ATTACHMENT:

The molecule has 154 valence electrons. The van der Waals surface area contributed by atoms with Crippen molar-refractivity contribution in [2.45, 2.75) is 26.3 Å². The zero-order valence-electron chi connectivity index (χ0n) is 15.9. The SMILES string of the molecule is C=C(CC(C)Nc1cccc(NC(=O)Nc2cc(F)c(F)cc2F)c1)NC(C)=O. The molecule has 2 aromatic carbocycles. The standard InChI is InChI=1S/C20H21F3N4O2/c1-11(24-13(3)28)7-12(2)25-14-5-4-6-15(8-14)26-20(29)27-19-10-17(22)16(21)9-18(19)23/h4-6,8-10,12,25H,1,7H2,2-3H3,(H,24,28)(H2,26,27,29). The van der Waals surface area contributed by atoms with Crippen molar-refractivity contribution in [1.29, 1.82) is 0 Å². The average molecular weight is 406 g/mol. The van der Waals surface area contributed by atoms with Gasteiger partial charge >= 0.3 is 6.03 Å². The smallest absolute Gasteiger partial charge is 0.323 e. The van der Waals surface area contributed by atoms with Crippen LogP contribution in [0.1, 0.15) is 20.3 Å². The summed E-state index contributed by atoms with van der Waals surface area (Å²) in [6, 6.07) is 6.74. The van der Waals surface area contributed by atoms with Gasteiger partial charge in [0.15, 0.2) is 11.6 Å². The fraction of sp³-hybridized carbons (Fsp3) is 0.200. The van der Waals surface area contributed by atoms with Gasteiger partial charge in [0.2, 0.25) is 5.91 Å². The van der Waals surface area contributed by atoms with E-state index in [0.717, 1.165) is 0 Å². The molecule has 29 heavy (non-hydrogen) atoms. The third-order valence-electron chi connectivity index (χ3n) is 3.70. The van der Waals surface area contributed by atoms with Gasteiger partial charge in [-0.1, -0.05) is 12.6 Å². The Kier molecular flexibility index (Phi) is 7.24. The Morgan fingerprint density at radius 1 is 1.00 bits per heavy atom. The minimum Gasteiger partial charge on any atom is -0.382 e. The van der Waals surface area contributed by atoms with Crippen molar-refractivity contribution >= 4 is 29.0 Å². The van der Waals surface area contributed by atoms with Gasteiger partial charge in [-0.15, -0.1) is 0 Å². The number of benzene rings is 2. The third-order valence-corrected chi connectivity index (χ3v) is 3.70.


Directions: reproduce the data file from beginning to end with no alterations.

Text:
The molecule has 154 valence electrons. The van der Waals surface area contributed by atoms with Crippen molar-refractivity contribution in [2.45, 2.75) is 26.3 Å². The zero-order valence-electron chi connectivity index (χ0n) is 15.9. The SMILES string of the molecule is C=C(CC(C)Nc1cccc(NC(=O)Nc2cc(F)c(F)cc2F)c1)NC(C)=O. The molecule has 2 aromatic carbocycles. The standard InChI is InChI=1S/C20H21F3N4O2/c1-11(24-13(3)28)7-12(2)25-14-5-4-6-15(8-14)26-20(29)27-19-10-17(22)16(21)9-18(19)23/h4-6,8-10,12,25H,1,7H2,2-3H3,(H,24,28)(H2,26,27,29). The van der Waals surface area contributed by atoms with Crippen molar-refractivity contribution in [1.29, 1.82) is 0 Å². The average molecular weight is 406 g/mol. The van der Waals surface area contributed by atoms with Gasteiger partial charge >= 0.3 is 6.03 Å². The smallest absolute Gasteiger partial charge is 0.323 e. The van der Waals surface area contributed by atoms with Crippen LogP contribution in [0.1, 0.15) is 20.3 Å². The summed E-state index contributed by atoms with van der Waals surface area (Å²) in [6, 6.07) is 6.74. The van der Waals surface area contributed by atoms with Gasteiger partial charge in [0.15, 0.2) is 11.6 Å². The fraction of sp³-hybridized carbons (Fsp3) is 0.200. The van der Waals surface area contributed by atoms with Gasteiger partial charge in [0.2, 0.25) is 5.91 Å². The van der Waals surface area contributed by atoms with E-state index in [0.717, 1.165) is 0 Å². The molecule has 29 heavy (non-hydrogen) atoms. The third-order valence-electron chi connectivity index (χ3n) is 3.70. The van der Waals surface area contributed by atoms with Gasteiger partial charge in [-0.1, -0.05) is 12.6 Å². The Kier molecular flexibility index (Phi) is 7.24. The Morgan fingerprint density at radius 1 is 1.00 bits per heavy atom. The minimum Gasteiger partial charge on any atom is -0.382 e. The van der Waals surface area contributed by atoms with Crippen molar-refractivity contribution >= 4 is 29.0 Å². The van der Waals surface area contributed by atoms with Gasteiger partial charge in [-0.15, -0.1) is 0 Å². The number of benzene rings is 2. The third-order valence-corrected chi connectivity index (χ3v) is 3.70.